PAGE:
The Resource Public Key Infrastructure (RPKI) is one of the options to protect against BGP Hijacking attacks. I’m pretty sure that the network guru on your site has much more protection knowledge as this blog can tell you so my suggestion is to ask the experienced persons what other options in your network setup are possible.

Attack vector from Application point of view

This is one of the commonly known levels because a lot of services are on this level like BGP, SMTP/IMAP (E-Mail), HTTP, PostgreSQL client Protocol and many more Protocols. 

From my point of view is this the weakest level because on this level “everybody” wants to be part of it, something similar to Parkinson’s law

Let me explain why I think that the Application Layer fits into Parkinson’s law. The Business Layer is the reason why all the setup exists, from my point of view. Due to that fact there are business requirements or Ideas which come from everyday usage of the application, there are always security requirements and the used technologies, libraries and tools get newer Versions and should be updated. Now the big discussion will be done for the business requirement but the discussion for updating of the used libraries will be short or not even done because only a small group of people have the knowledge for deeper discussions. This leads to the fact that the libraries and tools are very seldom updated which opens the door for the widely known Log4J Vulnerability CVE-2021-44228.

In “The Weak part” are all the “famous” attacks like “SQL Injection”, Parameter overloading and all other known and unknown attacks. To “fix” the problem security should be built in from the beginning of the development, test and run process. There is a Group which have specialices for websecurity called Open Worldwide Application Security Project (OWASP) and there is a nice Top Ten list of common non mitigated security risks.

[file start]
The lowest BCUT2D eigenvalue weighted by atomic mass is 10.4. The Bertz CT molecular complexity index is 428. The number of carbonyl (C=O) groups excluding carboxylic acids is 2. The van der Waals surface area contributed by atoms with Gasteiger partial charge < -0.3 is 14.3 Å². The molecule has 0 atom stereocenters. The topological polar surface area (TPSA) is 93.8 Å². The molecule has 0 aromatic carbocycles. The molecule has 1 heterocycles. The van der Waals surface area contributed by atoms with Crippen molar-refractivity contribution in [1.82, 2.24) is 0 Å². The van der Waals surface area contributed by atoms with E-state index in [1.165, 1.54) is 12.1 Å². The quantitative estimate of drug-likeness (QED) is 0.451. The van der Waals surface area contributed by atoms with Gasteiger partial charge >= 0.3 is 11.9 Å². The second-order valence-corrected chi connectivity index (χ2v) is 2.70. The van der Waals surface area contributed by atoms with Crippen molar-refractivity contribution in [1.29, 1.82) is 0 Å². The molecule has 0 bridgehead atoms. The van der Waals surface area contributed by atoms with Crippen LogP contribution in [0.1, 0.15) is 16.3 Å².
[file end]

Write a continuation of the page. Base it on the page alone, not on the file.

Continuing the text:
Possible Protection

There are several Tools out there which are able to protect the Application against some attacks like HAProxy, Nginx and some commercial Products. Let me explain here the protection options from the OpenShift Router which is the default Ingress controller for OpenShift.

With the OpenShift Router is it possible to set up some “rate-limit-connections” via Route-specific annotations.This protection only works if the OpenShift Route is on the edge to get the client IP Address of a possible attackers, or the Edge Router send the Client IP via Proxy Protocol to HAProxy. This could be also configured into the OpenShift Container Platform Ingress Operator.

The TLS Encryption is the first line of defense for the Application layer but not the only one or enough to protect the Application. From my point of view, one of the best protection is the Input Validation at the earliest possible time in the application. The difficult part is to define what a valid input for the specified application is. Another valid protection is a Web application firewall (WAF) which could be a good protection but from my experience a lot of organizations just put the WAF in front to have the security ✅(tick) but does not configure it to protect the application.

Another mitigation for Application attacks, from my point of view one of the most important and easiest parts, are frequent updates of the used libraries and tools and this is, from my experience, the most unwanted part in Enterprise Setups nowadays.

Person (OSI Layer 8)

This layer isn’t really technical but I wanted to highlight that the Peoples are involved in several levels of a (D)DoS attack and also in the technical level. The section Social in the first part of this two-part series describes the attack on this level.


As you have seen in this blog post the topic (D)DoS is not only a technical topic but also a business and social one. That’s one of the reasons why I think that security is not only a topic for some people of a company or community, it’s the topic for all people from top to down, down to top, left to right and right to left.